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So the films starts with a little bit of back story about the main characters. These are mostly uninteresting clichés (e.g. bad ass ex-cop with a past out for revenge). Also a few brief clips, news reports etc to explain the disaster all the events are tied to.
The "disgraced architect" then meets two characters which, from the get go, clearly represent good and evil. It's not mystified whatsoever. The good character is passive, blind, and talks like a nun (also has tacky eye glitter, which I think is meant to make her look angelic?) and the evil character reveals himself with some pretty mild comments about having been an angel "once upon a time" and a little poltergeist act. Doesn't take a genius to work out who he is in short time.
The main premise is that the disgraced architect has to kill 5 people designated by the evil character to get his life back. These people who he kills then come back in poor zombie make up to show him what it feels like to be them (which made me think there would be a karma type theme). The good character tries to stop him from doing these things rather gingerly and unconvincingly.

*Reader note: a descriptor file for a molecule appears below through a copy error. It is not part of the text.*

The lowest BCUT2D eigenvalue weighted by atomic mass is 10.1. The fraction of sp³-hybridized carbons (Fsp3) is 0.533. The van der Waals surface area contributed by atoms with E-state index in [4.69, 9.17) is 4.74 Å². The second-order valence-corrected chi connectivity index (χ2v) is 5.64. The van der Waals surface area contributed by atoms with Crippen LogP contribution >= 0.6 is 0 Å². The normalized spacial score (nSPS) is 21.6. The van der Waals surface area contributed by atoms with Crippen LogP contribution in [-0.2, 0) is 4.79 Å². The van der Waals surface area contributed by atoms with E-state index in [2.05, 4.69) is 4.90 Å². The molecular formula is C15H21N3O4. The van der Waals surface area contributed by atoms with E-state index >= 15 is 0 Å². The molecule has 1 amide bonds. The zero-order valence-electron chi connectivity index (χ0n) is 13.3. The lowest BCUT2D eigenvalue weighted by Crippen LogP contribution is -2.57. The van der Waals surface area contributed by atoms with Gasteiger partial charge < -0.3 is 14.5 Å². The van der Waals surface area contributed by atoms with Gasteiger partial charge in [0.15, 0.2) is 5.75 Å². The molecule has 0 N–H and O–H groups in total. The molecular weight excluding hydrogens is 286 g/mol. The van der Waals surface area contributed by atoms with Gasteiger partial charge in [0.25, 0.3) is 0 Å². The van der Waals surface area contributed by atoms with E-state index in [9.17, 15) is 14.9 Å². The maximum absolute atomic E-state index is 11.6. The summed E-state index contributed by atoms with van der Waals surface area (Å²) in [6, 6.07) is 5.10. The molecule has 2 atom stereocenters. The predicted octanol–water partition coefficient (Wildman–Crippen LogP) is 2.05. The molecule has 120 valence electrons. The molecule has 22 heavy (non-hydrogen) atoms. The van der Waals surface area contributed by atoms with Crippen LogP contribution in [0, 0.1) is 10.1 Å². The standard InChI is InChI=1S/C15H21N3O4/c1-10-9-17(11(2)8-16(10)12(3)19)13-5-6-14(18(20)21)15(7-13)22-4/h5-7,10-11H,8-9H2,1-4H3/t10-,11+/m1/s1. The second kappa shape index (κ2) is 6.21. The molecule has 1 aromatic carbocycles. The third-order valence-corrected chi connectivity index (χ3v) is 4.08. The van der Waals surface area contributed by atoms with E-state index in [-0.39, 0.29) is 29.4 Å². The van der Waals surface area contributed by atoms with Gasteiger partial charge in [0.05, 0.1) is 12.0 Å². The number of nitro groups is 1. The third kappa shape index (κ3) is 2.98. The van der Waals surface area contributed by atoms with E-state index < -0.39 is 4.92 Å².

At no point in the film did I relate or feel sorry for the disgraced architect, even though it seemed he was the main character. He was given loads of chances for the viewer to like him but he turned out to be a tool. In the end he chooses the path which we are lead to believe is evil and it appears that rather than "living in darkness" he gets off Scott free and continues the evil characters legacy of killing folks by killing the evil character.
I'm sure that most of the concepts in this made sense in someone's head but it's a bit unclear on film. I felt like the characters were pieced together from 80s films. And overall it felt incomplete because the disgraced architect got away with everything with little to no sign of any consequence (which ruined the whole good and bad contrast and the karma theme).
If you're looking for something to kill time then this will just about keep your attention. Don't expect some grand philosophical works or a horror. It is neither.
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